Political districts board favored

Independent commission should make decisions, study panel recommends

Complaints in Balto. County

March 14, 2002|By Gerard Shields | Gerard Shields,SUN STAFF

A panel studying Baltimore County's redistricting process is recommending that the county's political districts be drawn by an independent commission, in response to complaints that the public was shut out when redistricting decisions were made last spring.

The six-member study panel said yesterday that a new board should be created and given 13 months to redesign the county's political districts every 10 years.

The commission would conduct political studies, draft recommended districts, hold preliminary hearings and present drafts to the County Council.

"The finality rests with the council," said John Donaho of Reisterstown.

From five to 15 members

But the six-member redistricting panel, while agreeing that a new board should be created, couldn't agree on the size of the new commission.

Members recommended from five to 15 people.

The commission to study redistricting was formed by the County Council after residents complained about last year's redistricting process.

In May, five council members introduced a redistricting bill containing maps that the public had never seen, and that the other two council members saw only two hours before the meeting.

Angry residents said the process shut out the public, protected incumbents and split their communities.

Towson was split among three districts in the original plan but mostly reunited in the final version.

Charter requirements

The County Charter requires the county to redraw its district lines after every census.

But unlike other Baltimore-area counties, the council is given complete control over the process. There is no requirement for public input and no mechanism for veto or renewal.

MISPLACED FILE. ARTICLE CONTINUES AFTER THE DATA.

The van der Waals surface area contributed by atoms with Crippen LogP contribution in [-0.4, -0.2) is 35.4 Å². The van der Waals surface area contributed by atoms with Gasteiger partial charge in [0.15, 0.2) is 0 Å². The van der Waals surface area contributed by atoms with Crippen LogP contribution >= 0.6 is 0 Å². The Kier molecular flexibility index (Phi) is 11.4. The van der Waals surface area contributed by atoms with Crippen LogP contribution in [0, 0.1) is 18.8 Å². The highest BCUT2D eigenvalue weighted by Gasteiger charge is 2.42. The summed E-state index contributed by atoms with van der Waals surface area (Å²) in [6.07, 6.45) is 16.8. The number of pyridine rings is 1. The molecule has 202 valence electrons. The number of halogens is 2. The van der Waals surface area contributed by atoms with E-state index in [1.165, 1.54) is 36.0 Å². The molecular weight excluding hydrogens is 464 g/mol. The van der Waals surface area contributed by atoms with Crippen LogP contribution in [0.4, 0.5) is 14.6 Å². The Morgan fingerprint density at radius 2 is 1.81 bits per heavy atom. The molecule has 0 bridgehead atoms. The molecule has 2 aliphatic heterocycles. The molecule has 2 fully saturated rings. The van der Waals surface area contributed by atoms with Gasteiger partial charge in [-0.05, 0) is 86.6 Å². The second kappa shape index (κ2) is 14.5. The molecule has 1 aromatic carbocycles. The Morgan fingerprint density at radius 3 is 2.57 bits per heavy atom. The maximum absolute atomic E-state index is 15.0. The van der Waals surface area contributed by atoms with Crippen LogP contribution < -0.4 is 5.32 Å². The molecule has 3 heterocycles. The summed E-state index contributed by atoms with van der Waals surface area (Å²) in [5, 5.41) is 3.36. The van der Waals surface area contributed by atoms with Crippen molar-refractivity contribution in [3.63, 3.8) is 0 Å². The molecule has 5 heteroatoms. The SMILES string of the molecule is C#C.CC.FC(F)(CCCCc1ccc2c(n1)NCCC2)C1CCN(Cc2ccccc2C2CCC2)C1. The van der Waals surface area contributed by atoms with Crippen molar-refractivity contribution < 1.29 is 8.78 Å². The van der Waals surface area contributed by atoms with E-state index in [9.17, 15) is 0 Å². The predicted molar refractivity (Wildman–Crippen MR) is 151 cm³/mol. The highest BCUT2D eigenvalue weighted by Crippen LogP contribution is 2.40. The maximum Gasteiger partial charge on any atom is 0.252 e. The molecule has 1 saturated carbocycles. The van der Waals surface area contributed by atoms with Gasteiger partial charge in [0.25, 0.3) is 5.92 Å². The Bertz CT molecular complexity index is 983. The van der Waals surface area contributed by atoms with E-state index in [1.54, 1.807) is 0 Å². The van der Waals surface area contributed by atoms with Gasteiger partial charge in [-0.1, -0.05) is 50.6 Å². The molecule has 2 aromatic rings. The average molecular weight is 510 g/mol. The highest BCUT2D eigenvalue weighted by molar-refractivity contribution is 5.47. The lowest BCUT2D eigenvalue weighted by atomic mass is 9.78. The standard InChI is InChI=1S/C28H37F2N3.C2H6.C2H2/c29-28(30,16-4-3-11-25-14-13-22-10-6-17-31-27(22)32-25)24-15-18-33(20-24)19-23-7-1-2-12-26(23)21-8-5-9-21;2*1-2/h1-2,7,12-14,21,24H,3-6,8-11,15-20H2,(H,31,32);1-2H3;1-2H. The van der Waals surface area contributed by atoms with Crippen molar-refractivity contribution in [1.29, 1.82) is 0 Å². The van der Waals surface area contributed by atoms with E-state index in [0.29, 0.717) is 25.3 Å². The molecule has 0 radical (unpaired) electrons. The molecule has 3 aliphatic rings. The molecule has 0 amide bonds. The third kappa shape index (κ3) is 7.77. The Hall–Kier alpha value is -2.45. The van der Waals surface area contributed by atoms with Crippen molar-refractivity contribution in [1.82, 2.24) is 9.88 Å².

Commission members wrestled yesterday with how members would be appointed to the new panel.

"What I've heard people say is take the politics out of the process," said Bert Booth of Lutherville, a former state delegate. "You can't do that, it's inherently political."

A deadline of May 1

The commission has until May 1 to finalize its recommendations before presenting them to the council. It will hold a public hearing at 7:30 p.m. March 25 in the Council Chambers.

The council then would vote on whether to present the proposal to the voters this fall.

Yesterday, members spent some of their time discussing a rival redistricting proposal being put forth by state Dels. A. Wade Kach and James F. Ports Jr., both county Republicans.

Under their proposal, a 14-member independent commission would be created. Any new redistricting plan would require a two-thirds majority vote of the board.

Push for referendum

The two men have moved to put their proposal on a public referendum in November. Issues can be put on the ballot by gathering 10,000 voter signatures or gaining five of seven council member votes.

If the redistricting commission's plan is approved by the council, and Kach and Ports are successful in getting their proposal on the ballot, voters might be facing two choices on how the county should draw its political maps.

"That would be a terrible problem," said commission Chairman John V. Murphy. "But we may have that problem."

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